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Vermont to the Core
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               If you have ever visited Cold Hollow or our online store, you probably know that we have a variety of our own Cold Hollow branded products. However, we feel that one of our products is unique enough to have a whole blog dedicated to it: Cold Hollow Cider Jelly.

                If you aren’t familiar with cider jelly, it is a truly unique product with strong historical roots in New England. This tradition can be traced backed to the first European settlors who learned this trade from local Native Americans. Unfortunately, this old-time tradition has waned dramatically since colonial America; it is truly becoming a lost art in modern times with very few places producing it in the traditional way. While Cold Hollow has modernized the process with the help of boilers and propane, we are proud to say we follow the same principals for cider jelly making used in the 1600’s without using any other ingredients besides freshly pressed apple cider.

               The basic gist of the process is to take freshly pressed cider and boil it down to a concentrated form. Sounds easy, right? Well, there is a little more to this process than meets the eye. First, let’s examine the equipment we use.

                The process of boiling down cider for jelly is much like boiling down maple sap to make maple syrup. And actually, we use the same equipment used in the maple sugaring industry.  We have a maple syrup boiler that contains two large pans: an upper pan and a lower or finishing pan. The first pan is hooked up to a hose connected to a cider tank. The pan fills up with cider until a float inside the pan reaches a certain level and cuts off the flow of cider. The cider is then heated up and travels to the lower/finishing pan, which also contains a float that cuts off flow of cider from the upper pan once it is full. As the cider reaches the right temperature, it is then pulled off from the finishing pan to be jarred. As it pulled off and the cider level drops, new cider is automatically added through the use of our float systems. This creates a continual flow of cider in and continual flow of jelly out. In an 8 hour day of using this system, we typically go through about 350 gallons of cider.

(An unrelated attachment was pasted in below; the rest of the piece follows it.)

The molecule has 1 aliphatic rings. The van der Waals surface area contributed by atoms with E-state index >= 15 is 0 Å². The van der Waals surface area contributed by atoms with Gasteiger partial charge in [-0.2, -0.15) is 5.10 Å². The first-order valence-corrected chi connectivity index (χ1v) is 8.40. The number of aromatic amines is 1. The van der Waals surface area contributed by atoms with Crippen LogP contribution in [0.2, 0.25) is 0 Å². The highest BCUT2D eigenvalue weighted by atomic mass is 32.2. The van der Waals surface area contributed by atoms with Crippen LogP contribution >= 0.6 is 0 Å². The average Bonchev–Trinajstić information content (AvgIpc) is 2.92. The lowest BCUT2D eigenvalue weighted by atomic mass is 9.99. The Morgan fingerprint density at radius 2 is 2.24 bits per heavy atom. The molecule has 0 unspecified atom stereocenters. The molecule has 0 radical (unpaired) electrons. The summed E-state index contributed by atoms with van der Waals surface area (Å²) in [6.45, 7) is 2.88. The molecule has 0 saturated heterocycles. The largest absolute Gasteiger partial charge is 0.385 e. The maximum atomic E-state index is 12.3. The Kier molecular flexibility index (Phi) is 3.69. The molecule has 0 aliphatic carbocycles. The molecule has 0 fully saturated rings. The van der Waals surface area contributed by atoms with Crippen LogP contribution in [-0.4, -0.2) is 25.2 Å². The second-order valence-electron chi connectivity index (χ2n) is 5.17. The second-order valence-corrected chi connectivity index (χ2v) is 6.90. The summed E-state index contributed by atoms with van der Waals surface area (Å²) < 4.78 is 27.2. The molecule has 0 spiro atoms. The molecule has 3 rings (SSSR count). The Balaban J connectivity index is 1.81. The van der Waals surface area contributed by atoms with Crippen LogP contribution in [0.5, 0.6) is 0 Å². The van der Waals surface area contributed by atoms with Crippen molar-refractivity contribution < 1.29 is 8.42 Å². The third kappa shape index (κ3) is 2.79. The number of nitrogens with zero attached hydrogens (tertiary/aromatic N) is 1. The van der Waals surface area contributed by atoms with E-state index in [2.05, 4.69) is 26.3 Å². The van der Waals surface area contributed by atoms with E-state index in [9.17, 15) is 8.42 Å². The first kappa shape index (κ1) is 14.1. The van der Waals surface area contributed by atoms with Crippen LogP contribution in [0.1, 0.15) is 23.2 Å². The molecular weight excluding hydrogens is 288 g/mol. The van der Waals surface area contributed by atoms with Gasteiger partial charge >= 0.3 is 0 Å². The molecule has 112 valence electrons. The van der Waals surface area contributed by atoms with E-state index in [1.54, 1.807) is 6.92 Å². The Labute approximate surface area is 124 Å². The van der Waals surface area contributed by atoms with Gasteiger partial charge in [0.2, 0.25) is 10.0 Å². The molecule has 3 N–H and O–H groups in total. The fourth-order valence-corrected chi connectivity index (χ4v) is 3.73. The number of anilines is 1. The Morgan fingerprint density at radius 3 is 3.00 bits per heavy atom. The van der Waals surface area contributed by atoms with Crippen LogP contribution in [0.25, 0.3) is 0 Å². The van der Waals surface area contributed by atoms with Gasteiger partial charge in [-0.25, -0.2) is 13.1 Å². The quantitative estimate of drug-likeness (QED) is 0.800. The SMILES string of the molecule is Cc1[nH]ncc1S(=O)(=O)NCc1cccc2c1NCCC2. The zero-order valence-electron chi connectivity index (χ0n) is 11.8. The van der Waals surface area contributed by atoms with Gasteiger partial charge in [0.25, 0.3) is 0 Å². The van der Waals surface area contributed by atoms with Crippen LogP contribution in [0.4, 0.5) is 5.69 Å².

For the initial cycle of cider added to the pans to become jelly takes about 2 ½ hours to get the cider up to temperature and reduce enough for us to have our first “pull off” of jelly. The optimal temperature of the cider needs to be as close to 226 degrees as possible for it to congeal; anything below that creates more of a liquid syrup.  After we have our initial pull off and new cider is continually being added to the pans, we pull off cider jelly about every 30 minutes and eventually every 10 minutes once the cycle is primed and up to temperature.

              While it is still hot, we pour the jelly into jars, which actually is still very much a liquid at that point. As the jelly cools to room temperature, the natural pectin in the apple cider causes the concentrate to congeal into a semi-solid jelly. It is extremely worth emphasizing that we only use the natural pectin in the apples to make our jelly. There are many cider jellies on the market that boil cider and add pectin because the process is much easier and less burdensome. At Cold Hollow, we don’t take short cuts and only utilize the natural ingredients in the apples.

              The type and ripeness of the apples we press to make the cider used for jelly making are extremely important. First, we only use MacIntosh apples because of the natural level of pectin in the apples. Second, we have to make sure the fruit is naturally aged to the peak of its ripeness before we press it. The aging and ripeness help release more of the natural pectin in the Macs. Without enough pectin, the cider will not congeal to jelly and be more of a liquid.  There have been times where the apples we had were not quite ripe; following the same principle for a green tomato or banana that you place in the window sill, we placed bins of apple on tarps outside in the sun to naturally soften and ripen.

             So while there is a basic guideline of how to make cider jelly, the process is always different with each batch depending on a variety of factors including humidity, temperature, and timing to get the apples at their peak of their ripeness to name a few. It is more about the look of the cider and its consistency as it is boiling to really know where you are in the process. Sometimes it is all about trial and error before you create that great batch of cider jelly.

                                  Check out our YouTube channel for videos of our jelly making!

Posted By Jamie Neuman
Changes to the Face of Maple Syrup in VermontRead More
Posted By Jamie Neuman
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